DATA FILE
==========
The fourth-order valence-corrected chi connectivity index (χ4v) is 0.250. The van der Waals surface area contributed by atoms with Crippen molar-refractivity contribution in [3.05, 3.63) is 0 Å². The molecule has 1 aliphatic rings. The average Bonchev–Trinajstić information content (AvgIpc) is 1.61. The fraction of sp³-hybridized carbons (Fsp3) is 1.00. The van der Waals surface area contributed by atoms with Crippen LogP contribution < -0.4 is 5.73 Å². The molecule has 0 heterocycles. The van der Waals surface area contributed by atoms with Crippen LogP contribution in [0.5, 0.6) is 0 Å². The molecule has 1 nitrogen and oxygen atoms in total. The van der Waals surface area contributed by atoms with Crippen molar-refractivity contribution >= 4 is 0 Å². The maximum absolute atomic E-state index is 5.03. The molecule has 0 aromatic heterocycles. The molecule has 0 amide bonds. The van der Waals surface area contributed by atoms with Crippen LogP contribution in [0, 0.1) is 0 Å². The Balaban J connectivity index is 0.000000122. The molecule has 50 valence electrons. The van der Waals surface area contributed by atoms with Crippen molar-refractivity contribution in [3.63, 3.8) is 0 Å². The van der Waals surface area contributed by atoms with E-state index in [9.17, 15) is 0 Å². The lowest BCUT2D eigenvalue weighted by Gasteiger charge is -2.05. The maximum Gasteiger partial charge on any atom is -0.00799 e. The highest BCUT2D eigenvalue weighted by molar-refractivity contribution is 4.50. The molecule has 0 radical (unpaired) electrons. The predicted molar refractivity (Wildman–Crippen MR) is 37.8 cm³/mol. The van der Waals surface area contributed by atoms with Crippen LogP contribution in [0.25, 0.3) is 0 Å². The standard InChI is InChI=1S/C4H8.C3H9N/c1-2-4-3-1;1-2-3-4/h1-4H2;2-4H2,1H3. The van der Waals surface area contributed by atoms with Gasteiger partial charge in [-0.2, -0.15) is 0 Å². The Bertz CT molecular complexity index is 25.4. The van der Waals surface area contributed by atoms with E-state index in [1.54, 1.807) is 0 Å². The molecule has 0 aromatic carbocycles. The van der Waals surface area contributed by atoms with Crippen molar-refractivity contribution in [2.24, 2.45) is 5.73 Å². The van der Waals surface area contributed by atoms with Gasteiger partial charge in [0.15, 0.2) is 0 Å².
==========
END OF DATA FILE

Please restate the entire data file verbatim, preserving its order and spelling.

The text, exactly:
The fourth-order valence-corrected chi connectivity index (χ4v) is 0.250. The van der Waals surface area contributed by atoms with Crippen molar-refractivity contribution in [3.05, 3.63) is 0 Å². The molecule has 1 aliphatic rings. The average Bonchev–Trinajstić information content (AvgIpc) is 1.61. The fraction of sp³-hybridized carbons (Fsp3) is 1.00. The van der Waals surface area contributed by atoms with Crippen LogP contribution < -0.4 is 5.73 Å². The molecule has 0 heterocycles. The van der Waals surface area contributed by atoms with Crippen LogP contribution in [0.5, 0.6) is 0 Å². The molecule has 1 nitrogen and oxygen atoms in total. The van der Waals surface area contributed by atoms with Crippen molar-refractivity contribution >= 4 is 0 Å². The maximum absolute atomic E-state index is 5.03. The molecule has 0 aromatic heterocycles. The molecule has 0 amide bonds. The van der Waals surface area contributed by atoms with Crippen LogP contribution in [0, 0.1) is 0 Å². The Balaban J connectivity index is 0.000000122. The molecule has 50 valence electrons. The van der Waals surface area contributed by atoms with Crippen molar-refractivity contribution in [3.63, 3.8) is 0 Å². The van der Waals surface area contributed by atoms with E-state index in [9.17, 15) is 0 Å². The lowest BCUT2D eigenvalue weighted by Gasteiger charge is -2.05. The maximum Gasteiger partial charge on any atom is -0.00799 e. The highest BCUT2D eigenvalue weighted by molar-refractivity contribution is 4.50. The molecule has 0 radical (unpaired) electrons. The predicted molar refractivity (Wildman–Crippen MR) is 37.8 cm³/mol. The van der Waals surface area contributed by atoms with Crippen LogP contribution in [0.25, 0.3) is 0 Å². The standard InChI is InChI=1S/C4H8.C3H9N/c1-2-4-3-1;1-2-3-4/h1-4H2;2-4H2,1H3. The van der Waals surface area contributed by atoms with Gasteiger partial charge in [-0.2, -0.15) is 0 Å². The Bertz CT molecular complexity index is 25.4. The van der Waals surface area contributed by atoms with E-state index in [1.54, 1.807) is 0 Å². The molecule has 0 aromatic carbocycles. The van der Waals surface area contributed by atoms with Crippen molar-refractivity contribution in [2.24, 2.45) is 5.73 Å². The van der Waals surface area contributed by atoms with Gasteiger partial charge in [0.15, 0.2) is 0 Å².